The Brazil nut come from the Bertholletia excelsa tree, which is found throughout the Amazon rain forest – an area covering about 2.7 million-square miles in South America, stretching across northwest Brazil and into Peru, Bolivia, Colombia, Venezuela, and Ecuador. The trees grow in lowland rain forests where flooding isn’t prevalent and can live for 500 years or more.
A nut, by definition, is a hard-shelled fruit with a single seed. But Brazil nuts don’t fit that at all; they’re actually considered seeds since they come in large pods about the size of a baseball in groups of 10 to 24. In fact, they’re more closely related to blueberries and persimmons than they are to walnuts or pecans. The pods are extremely tough – so much so, there are only two animals that can open them: us, though we need the help of an ax or machete; and a small rodent called an agouti, who gnaw the pods with their chisel-like teeth. Check it out:
In Brazil, these seeds are called “castanhas-do-ParÁ¡” or “chestnuts from ParÁ¡,” after a state in Northern Brazil where the trees grow abundantly. While there are some plantations, most of the production comes from harvesting the pods in the wild, which takes place from December to March. It’s a dangerous profession since each pod weigh up to five-and-a-half pounds and drop without warning from trees the height of an 18-story high-rise building. The pods hurtle toward the earth at 50 miles per hour with such force they can drive themselves deep into the ground. (We hope the harvesters wear helmets.)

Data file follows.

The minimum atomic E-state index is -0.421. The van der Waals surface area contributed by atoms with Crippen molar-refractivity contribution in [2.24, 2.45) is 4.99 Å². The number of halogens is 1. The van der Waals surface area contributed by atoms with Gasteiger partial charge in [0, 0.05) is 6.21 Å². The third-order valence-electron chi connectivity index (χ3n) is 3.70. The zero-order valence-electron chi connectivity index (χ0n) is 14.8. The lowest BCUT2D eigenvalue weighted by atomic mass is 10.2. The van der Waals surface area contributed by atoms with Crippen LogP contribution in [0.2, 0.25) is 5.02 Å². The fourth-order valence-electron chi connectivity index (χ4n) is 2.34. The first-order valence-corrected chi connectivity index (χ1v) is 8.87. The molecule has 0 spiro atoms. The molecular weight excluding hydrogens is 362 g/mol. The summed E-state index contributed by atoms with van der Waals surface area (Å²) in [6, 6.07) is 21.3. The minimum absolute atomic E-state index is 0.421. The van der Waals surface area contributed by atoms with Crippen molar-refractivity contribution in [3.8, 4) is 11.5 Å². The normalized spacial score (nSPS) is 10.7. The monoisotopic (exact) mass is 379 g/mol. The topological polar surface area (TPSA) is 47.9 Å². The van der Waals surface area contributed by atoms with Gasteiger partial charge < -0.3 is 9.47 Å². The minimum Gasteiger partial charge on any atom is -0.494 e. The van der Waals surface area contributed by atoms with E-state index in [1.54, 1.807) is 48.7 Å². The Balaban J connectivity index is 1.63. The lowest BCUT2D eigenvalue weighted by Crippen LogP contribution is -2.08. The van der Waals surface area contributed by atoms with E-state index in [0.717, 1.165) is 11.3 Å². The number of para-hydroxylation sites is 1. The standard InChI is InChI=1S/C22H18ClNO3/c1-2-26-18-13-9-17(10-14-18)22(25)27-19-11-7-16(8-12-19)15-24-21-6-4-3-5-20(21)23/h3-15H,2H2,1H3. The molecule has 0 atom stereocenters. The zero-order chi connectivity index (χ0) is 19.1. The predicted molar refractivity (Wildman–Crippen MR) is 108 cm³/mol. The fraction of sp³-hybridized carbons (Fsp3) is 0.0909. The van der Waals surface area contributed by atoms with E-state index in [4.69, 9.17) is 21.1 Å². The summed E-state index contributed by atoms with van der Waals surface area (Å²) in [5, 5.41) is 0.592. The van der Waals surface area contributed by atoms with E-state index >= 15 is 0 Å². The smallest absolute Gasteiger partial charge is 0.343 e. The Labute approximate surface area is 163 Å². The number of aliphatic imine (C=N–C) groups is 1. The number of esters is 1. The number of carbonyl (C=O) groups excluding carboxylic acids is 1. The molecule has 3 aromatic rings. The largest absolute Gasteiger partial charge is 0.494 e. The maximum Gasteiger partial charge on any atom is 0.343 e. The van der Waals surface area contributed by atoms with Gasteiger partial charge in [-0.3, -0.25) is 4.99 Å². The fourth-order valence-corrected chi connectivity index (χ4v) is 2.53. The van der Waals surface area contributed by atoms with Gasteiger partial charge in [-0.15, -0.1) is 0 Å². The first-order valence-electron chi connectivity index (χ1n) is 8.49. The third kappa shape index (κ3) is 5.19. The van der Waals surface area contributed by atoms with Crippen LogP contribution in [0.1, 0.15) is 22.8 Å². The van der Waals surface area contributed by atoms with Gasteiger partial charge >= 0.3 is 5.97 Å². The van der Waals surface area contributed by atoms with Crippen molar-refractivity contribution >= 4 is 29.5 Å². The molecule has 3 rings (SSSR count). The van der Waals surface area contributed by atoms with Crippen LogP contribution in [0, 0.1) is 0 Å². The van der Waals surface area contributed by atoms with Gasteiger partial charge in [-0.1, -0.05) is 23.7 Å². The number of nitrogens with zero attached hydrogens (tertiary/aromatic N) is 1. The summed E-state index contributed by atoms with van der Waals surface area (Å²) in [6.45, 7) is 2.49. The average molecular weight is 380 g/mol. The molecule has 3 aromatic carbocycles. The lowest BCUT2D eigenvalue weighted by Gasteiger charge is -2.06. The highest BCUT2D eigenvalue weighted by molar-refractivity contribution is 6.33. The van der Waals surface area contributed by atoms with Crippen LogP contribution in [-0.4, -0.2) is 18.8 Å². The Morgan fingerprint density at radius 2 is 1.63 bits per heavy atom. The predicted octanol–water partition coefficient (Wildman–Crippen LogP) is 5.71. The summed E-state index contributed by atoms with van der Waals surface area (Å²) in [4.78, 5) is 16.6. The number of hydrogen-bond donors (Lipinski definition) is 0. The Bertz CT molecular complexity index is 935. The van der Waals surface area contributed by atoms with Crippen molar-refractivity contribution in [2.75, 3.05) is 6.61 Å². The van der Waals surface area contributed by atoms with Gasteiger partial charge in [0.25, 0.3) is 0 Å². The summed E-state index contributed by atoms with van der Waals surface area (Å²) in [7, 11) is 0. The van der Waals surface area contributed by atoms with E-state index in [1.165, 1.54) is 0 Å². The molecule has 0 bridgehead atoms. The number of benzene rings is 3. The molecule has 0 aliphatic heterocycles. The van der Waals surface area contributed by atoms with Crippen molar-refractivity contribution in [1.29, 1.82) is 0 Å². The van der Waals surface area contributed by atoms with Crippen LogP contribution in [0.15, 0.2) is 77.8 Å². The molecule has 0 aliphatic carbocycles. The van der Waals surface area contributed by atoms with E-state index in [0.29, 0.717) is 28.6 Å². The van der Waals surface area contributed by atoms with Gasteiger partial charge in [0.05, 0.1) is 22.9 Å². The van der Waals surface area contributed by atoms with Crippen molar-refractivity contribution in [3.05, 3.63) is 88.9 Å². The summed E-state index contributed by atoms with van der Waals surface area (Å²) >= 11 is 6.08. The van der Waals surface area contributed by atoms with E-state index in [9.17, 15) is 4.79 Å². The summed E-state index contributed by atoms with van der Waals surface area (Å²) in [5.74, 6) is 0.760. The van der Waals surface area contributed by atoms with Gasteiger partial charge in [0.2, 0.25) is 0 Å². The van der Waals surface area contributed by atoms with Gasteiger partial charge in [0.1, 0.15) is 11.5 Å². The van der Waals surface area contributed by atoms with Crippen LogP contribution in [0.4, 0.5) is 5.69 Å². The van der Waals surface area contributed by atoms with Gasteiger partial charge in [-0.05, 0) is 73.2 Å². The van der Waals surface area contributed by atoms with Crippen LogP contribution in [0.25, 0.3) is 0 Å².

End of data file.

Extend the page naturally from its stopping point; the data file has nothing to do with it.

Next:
Even the way in which the trees are pollinated is a bit odd. There’s only one insect for job, the orchid bee, which is big enough, strong enough, and has a long-enough tongue to pry the flower’s hood open and lap up the nectar within.
Brazil nuts have been eaten by the native people of the region at least since the Upper Paleolithic era, some 11,000 years ago. But the first mention of the Brazil nuts from Western sources goes back to 1569 during a time when Spanish and Portuguese explorers were tramping through South America, fighting, killing, and subjugating native peoples. One of these explorers, a Spanish conquistador named Juan Álvarez Maldonado, was introduced to Brazil nuts while exploring the Madre de Dios river region of Peru and promptly ordered that thousands be gathered for his hungry troops. That was pretty much the best thing that happened to Maldonado and his troops on that trip: their boats overturned navigating a swollen river, a bloody battle ensued with rival Spaniards who were also exploring the area, followed by another battle with natives that wiped out most of the rest of the crew. Maldonado barely made it back to civilization alive.
Not surprisingly, Brazil nuts didn’t really take off until the Spanish and Portuguese made better inroads into the jungles. But, strangely, it was Dutch traders who first introduced the food to Europe in the early 1600s, although it would take another hundred years or so before they became popular there. Brazil nuts first arrived in America in the early 1800s, and as in Europe, it took some time before they reached the kind of popularity that would land them in those ubiquitous tins of mixed nuts you find on your grocery store shelf. Today, nearly half the Brazil nuts imported to the United States come from Bolivia.